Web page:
When Facebook acquired Instagram six years ago, the two founders – Kevin Systrom and Mike Krieger – made an agreement with Mark Zuckerberg that they would be able to operate it independently, despite the change in ownership. That said, it hasn’t exactly worked out that way and the two have become frustrated. Their timing on this couldn’t be worse given that Facebook has seen the departure of several senior executives in the last few months. This follows the long-running controversy over fake news and data privacy. WhatsApp founders Jan Koum and Brian Acton also quit earlier this year after issues with Zuckerberg related to the Cambridge Analytica scandal.
But it doesn’t stop there – Facebook’s General Counsel – Colin Stretch, Head of Communications – Elliot Schrage, Vice President of Partnership – Dan Rose also announced their departures over the summer. Instagram’s Director of Public Policy – Nicole Colaco, left earlier this year but says that Instagram is the “best place” she’s ever worked. There have been some other changes as well. Due to some staff leaving, others have been moved around into different divisions.
The sudden exodus of Instagram’s founders definitely follows a shake-up of Facebook’s executive ranks in May. What’s interesting is that Chris Cox is now in charge of the “family of apps” which includes Instagram, WhatsApp, Messenger, and Facebook. That in itself might not be interesting, but the fact that Cox is a close friend of Zuckerberg might be telling of the whole situation.
So why are Systrom and Krieger leaving now? Instagram is more popular than ever with 1 billion users, and it’s a key part of Facebook’s business plan. Instagram’s growth contrasts greatly with Facebook’s stagnant growth in North America and Europe. In short, Facebook isn’t doing well, but Instagram is, so it definitely seems odd that they would leave now. The two said in a blog post that they “remain excited for the future of Instagram and Facebook in the coming years”. Further, they’ve indicated that they are going to take some time off before starting a new venture – which was unspecified in the blog post.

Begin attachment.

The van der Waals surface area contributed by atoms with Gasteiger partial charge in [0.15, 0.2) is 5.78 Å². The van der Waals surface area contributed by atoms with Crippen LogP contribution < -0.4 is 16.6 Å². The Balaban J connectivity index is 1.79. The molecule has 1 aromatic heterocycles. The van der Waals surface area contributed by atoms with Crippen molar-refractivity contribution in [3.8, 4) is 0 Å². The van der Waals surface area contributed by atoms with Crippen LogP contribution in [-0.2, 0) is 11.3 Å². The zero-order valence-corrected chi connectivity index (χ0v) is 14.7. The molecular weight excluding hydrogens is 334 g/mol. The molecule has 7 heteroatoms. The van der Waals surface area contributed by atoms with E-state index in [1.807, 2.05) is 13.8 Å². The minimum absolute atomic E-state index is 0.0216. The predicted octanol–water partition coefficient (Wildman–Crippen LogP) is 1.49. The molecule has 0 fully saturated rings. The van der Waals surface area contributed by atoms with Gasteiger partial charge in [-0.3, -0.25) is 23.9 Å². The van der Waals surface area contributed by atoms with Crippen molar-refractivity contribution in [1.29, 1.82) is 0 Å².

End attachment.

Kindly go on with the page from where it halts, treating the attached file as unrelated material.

Instagram’s success could be due to the fact that they have escaped many of the controversies that have plagued Facebook over the last year and a half. Most of which are tied to how Facebook was handling user data, and general privacy. In addition, Instagram was run at arm’s length for many years after the acquisition, which is likely why Instagram was at an advantage in this respect. Now, Instagram is more part of “the family”, and that’s likely why things have gone sideways with Systrom and Krieger.
Facebook has started to change the way that it does business as it attempts to deepen its integration with other apps in order to bolster engagement. Some Instagram users have complained about the promotional photos showing up in their news feed (and I can relate). Not only that, but the app has become somewhat entangled in concerns around smartphone addiction. Which we can talk about in another post. I for one deleted Instagram for a week – cold turkey – and it was difficult. I found myself looking at my phone wondering what I should be doing. But after a few days, that receded. I’ve got the app back now but I’m not tempted quite as much as I was before.
That said, maybe it was just time for them to move on. That happens to all of us – in almost any job. What this means for Instagram’s future, remains to be seen.